Just the right medicine
Operation Medicine Drop tackles public safety concern
A public health hazard
The heroin crisis of the 1970s; crack-cocaine in the ‘90s. Two decades later, another drug crisis is in full swing, though this epidemic goes largely unremarked upon. Vicodin, OxyContin, Percoset — technically they’re legal as long as they’re prescribed by a doctor, but the Centers for Disease Control and Prevention now consider prescription painkillers to be a public health hazard.
In the U.S., prescription drugs are responsible per year for more deaths by overdose than cocaine and heroin combined. In a 2008 study by the CDC, the numbers spoke bluntly: 36,450 drug overdose deaths; of them, 20,044 were caused by prescription drug overdose, 74 percent of which were caused by opioid pain relievers (OPR) — the same pills medically prescribed to address pain issues.
Abuse in North Carolina varies little from national statistics. In 1999, prescription drug overdoses began to skyrocket, last year killing over a thousand people across the state. The CDC estimates that five percent of all Americans, and it follows, North Carolinians, have used prescription painkillers recreationally.
“I first started (working narcotics) in 1997 and I’m still dealing with the same people,” said a spokesman for the Beaufort County Sheriff’s Office Drug Unit. “Now these people are selling prescription pills along with crack-cocaine, heroin. It’s a moneymaker. If you’re not working prescription cases, you’re missing what’s going on.”
In an effort to combat the illegal sale of painkillers, the sheriff’s office has applied for a grant that would allow them to hire a full-time diversion officer, a position dedicated solely to prescription painkillers cases. While local law enforcement officials attribute most painkiller-theft reports to addicts hoping to replace prescriptions when other sources have dried up, thefts of meds do occur: according to the North Carolina State Bureau of Investigation, underage users aren’t getting their painkillers prescribed by a doctor. They’re getting them from their parents’, grandparents’, and friends’ medicine cabinets.
Protecting our waterways
The Yadkin Riven starts in North Carolina’s Blue Ridge Mountains and winds south, becoming the Pee Dee River near Uwharrie National Forest, before crossing the border into South Carolina. It’s one of the many rivers which the U.S. Geological Survey has studied. It also happens to be the one with the highest percentage nationwide of fish with both male and female reproductive organs, a statistic largely attributed to the effects of pharmaceuticals finding a way into the waterways.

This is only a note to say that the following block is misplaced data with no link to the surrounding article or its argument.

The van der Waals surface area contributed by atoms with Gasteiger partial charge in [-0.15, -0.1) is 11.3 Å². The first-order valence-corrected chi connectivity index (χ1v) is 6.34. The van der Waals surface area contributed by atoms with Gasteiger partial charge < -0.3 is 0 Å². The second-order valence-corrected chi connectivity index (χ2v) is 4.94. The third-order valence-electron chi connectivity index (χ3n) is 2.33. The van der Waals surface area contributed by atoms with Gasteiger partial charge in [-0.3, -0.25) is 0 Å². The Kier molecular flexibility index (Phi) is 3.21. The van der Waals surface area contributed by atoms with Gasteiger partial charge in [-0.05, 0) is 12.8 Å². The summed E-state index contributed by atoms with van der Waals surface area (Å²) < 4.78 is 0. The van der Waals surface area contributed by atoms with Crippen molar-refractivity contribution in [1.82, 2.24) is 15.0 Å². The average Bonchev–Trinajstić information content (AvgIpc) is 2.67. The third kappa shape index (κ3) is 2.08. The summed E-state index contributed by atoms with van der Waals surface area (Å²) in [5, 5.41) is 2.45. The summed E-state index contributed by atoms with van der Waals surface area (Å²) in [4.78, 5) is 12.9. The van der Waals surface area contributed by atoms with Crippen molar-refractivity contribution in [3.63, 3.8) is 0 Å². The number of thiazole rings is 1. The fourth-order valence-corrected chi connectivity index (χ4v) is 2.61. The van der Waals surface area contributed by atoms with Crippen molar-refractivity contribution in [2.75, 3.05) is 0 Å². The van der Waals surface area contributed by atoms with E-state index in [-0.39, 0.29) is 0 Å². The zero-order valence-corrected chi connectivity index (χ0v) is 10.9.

Locally, the U.S.G.S has tested the Tar River and found elements of seizure drugs, antibiotics, hormones, and others, according to Heather Jacobs Deck, the Pamlico-Tar riverkeeper.
“From the water perspective, what we’re learning is that these pharmaceuticals are having a negative effect on the creatures who live there,” said Jacobs. “If these drugs are showing up in our waterways, they’ll get to the point of effecting public health.”
Deck explained that technologically, sewage treatment systems aren’t yet to the point where pharmaceuticals can be eliminated. Flushing medicine down a toilet or sink could mean that medication ends up in the region’s rivers and their tributaries.
Proper disposal of medications, in an environmentally safe way, is necessary to ensure the health of the Pamlico and Tar rivers and the wildlife they support.
Operation Medicine Drop
The stated mission of Safe Kids North Carolina is to reduce and prevent accidental injuries. Their mission, along with reducing prescription painkiller abuse and preventing pharmaceuticals from entering the waterways, form the basis of Operation Medicine Cabinet, a collaborative effort of North Carolina law enforcement, health and safety, substance abuse prevention, environmental organizations and others. Twice a year they hold Operation Medicine Drop, a DEA-sanctioned event where the public is invited to hand over their leftover, expired, unused prescription medicine to law enforcement to keep it in safe hands and out of the waterways.
“North Carolina is really leading the country in these type of coalitions and doing the work regarding this issue,” said Jacobs. “It’s a wonderful partnership with law enforcement.”
Saturday, two drop-off stations will be set up in Washington: the Washington Police Department will be in the parking lot of Wal-Mart at Pamlico Plaza on Carolina Avenue; and the Beaufort County Sheriff’s Office, along with volunteers from Pamlico-Tar River Foundation and the Beaufort County Developmental Center, will be located in the parking lot of Lowe’s Home Improvement on N.C. Highway 17.
Lt. William Chrismon of the Washington Police Dept. calls Operation Medicine Drop “win-win all the way around.”
“If we take (medications) out of the houses…that keeps children from getting into them,” said Chrismon, explaining that the department sees the event as “a routine service to community at zero cost…and it helps us in the long run.”
During the two events held last year, law enforcement officials collected 59,000 dosages, according to Pam Daw of BCDC. She stressed that all medications are accepted, including veterinary medicines, and that drop-off is hassle-free.
“We don’t take any names, just whatever meds they want to give us,” said Daw.
Both drop-off sites offer drive-up services, no questions asked.
“Weather permitting, if people just want to drive up and hand it out the windows—it’s completely anonymous,” said Chrismon.
All medications will be incinerated at the county animal shelter.
Operation Medicine Drop will take place between 10 a.m. and 2 p.m. Saturday, March 24. Barring biohazardous substances, all medications are accepted.